What Happens During a Credit Card Billing Cycle?
It can take years of using credit cards to completely understand how they work. Even after you understand the basic credit card features, you still might not know how they affect you. Read on for an explanation of the credit card billing process from start to finish.
Credit Limits and Available Credit
Your credit card activity is broken up by billing cycles, which is simply the period of time between your credit card billing statements. During a billing cycle, you can make purchases, balance transfers, and cash advance transactions up to your credit limit without receiving any penalty. However, if you charge more than your credit limit, you may be charged an over-limit fee depending on the terms of your credit card. However, before you can be charged an over-limit fee, you must opt-in to having over-limit charges processed. Otherwise, those charges will be declined.
As your credit card balance increases, your available credit for making new purchases decreases. For example, if you have a credit limit of $300 and make a $100 purchase, your balance is now $100 and your available credit is $200 ($300 - $100). When you make a payment or receive a credit to your account, it lowers your balance and raises your available credit.
Billing Cycles and Billing Statements
At the end of each billing cycle, a billing statement will be mailed to you. Billing cycles can range anywhere from 28 days to 32 days, but can be shorter or longer depending on your credit card.
Your statement will include the balance at the beginning of the billing cycle (what was carried over from the previous month). It will detail credit card charges and payments as well as credits and fees made to your account during the billing cycle. Fees and charges are added to the balance from your previous billing cycle, while payments and credits are subtracted to come up with your current balance.
Finance Charges and Grace Periods
If you carry a balance from the previous billing cycle, a finance charge will be applied. The finance charge is calculated using the annual percentage rate and one of five methods: average daily balance, previous month's balance, adjusted daily balance, ending balance, or daily balance.
If you did not carry a balance from the previous billing cycle, you'll have the opportunity to pay your full balance within the grace period and avoid a finance charge. (Some transactions, like cash advances, don't get a grace period.) If you don't pay your balance in full, your next billing statement will include a finance charge.
Minimum Payments and Late Fees
Your credit card issuer will only require you to pay a small percentage of your balance each month. (The exception is with charge cards where you must pay the full balance or be charged hefty fees or interest.) The lowest payment you must make is the minimum payment. The amount of your minimum payment will be listed on your billing statement and must be made before the payment due date to be considered on time.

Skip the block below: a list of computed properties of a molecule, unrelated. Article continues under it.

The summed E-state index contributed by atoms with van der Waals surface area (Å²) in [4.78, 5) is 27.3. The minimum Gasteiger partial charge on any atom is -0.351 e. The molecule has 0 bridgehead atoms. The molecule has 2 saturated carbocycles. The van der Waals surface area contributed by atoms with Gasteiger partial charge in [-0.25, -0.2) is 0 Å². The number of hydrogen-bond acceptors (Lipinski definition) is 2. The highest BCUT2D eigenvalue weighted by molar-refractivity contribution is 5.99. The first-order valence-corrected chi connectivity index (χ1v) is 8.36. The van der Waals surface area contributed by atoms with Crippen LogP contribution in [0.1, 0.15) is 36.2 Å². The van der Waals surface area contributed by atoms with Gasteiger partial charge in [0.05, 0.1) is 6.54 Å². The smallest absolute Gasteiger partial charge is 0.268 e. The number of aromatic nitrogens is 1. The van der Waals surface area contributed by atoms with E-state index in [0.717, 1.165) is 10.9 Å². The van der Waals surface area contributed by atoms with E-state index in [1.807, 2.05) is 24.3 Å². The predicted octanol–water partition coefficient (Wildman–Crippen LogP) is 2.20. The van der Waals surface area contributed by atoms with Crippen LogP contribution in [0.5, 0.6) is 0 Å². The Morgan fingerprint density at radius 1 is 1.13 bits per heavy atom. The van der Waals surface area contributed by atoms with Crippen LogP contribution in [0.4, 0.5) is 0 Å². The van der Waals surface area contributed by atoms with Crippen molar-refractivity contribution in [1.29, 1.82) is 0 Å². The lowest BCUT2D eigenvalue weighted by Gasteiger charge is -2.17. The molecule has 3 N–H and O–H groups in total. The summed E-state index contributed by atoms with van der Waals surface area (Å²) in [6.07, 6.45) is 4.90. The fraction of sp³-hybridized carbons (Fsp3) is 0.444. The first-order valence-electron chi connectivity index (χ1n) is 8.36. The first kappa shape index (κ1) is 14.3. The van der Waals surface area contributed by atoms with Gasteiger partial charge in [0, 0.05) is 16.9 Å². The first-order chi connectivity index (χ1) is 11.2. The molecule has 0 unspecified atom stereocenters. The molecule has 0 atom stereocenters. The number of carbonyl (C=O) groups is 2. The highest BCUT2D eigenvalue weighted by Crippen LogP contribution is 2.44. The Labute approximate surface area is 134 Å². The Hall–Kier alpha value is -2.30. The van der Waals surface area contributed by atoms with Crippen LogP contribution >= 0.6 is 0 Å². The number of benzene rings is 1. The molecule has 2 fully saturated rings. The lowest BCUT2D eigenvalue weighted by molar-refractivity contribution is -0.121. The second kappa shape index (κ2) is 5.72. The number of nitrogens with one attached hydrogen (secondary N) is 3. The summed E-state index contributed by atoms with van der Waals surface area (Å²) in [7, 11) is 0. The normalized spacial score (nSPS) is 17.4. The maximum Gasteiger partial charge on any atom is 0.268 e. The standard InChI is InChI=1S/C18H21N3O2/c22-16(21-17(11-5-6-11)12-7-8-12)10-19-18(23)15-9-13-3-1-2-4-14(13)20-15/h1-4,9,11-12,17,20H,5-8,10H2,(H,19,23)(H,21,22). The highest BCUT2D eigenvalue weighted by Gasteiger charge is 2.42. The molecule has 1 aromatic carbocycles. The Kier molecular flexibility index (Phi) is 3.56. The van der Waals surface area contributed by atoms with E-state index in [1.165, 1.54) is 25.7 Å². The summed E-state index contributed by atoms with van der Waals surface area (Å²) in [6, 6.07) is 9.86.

Typically, the minimum payment is calculated as a percentage of your credit card balance. If you pay less than the minimum or you make the payment after the due date, your payment is considered late and you will be charged a late fee. When you are more than 30 days late, the late payment notice is added to your credit report and your account is considered past due. You'll have to pay the full minimum payment, which will probably include a late fee, to bring your account current and in good standing again.
When you make a credit card payment, the amount is subtracted from the balance. Your balance decreases and your available credit increases. So, if your balance is $200, your credit limit is $300, and you make a $50 payment, your balance goes down to $150 and your available credit increases to $150.
The Credit Card Process Ongoing
As you make charges and payments with your credit card, your balance and available credit will go up and down. Pay attention to your billing statement for minimum payment and date due. To keep good credit, you should make at least the minimum payment each month and stay well below your credit limit. If you're unsure of your credit limit, you can check it before making a purchase by calling the number on the back of your credit card.
GE Credit Union. "Over-the-Credit Limit Coverage Consent," Accessed Nov. 18. 2019.
Experian. "Should I Pay My Credit Card Bill Early?" Accessed Nov. 18, 2019.
Discover. "How to Handle Credit Card Payments Like a Boss," Accessed Nov. 18, 2019.
myFICO. "How to Avoid Paying Credit Card Interest," Accessed Nov. 18, 2019.
Digital Federal Credit Union. "Calculating Finance Charges," Accessed Nov. 18, 2019.
Consumer Financial Protection Bureau. "CFPB Consumer Laws and Regulations Truth in Lending Act," Page 20. Accessed Nov. 18, 2019.
Federal Trade Commission. "Credit, Debit, and Charge Cards," Accessed Nov. 18, 2019.
Experian. "How Is Your Credit Card Minimum Payment Calculated?" Accessed Nov. 18, 2019.
Equifax. "When Does a Late Credit Card Payment Show Up on Credit Reports?" Accessed Nov. 18, 2019.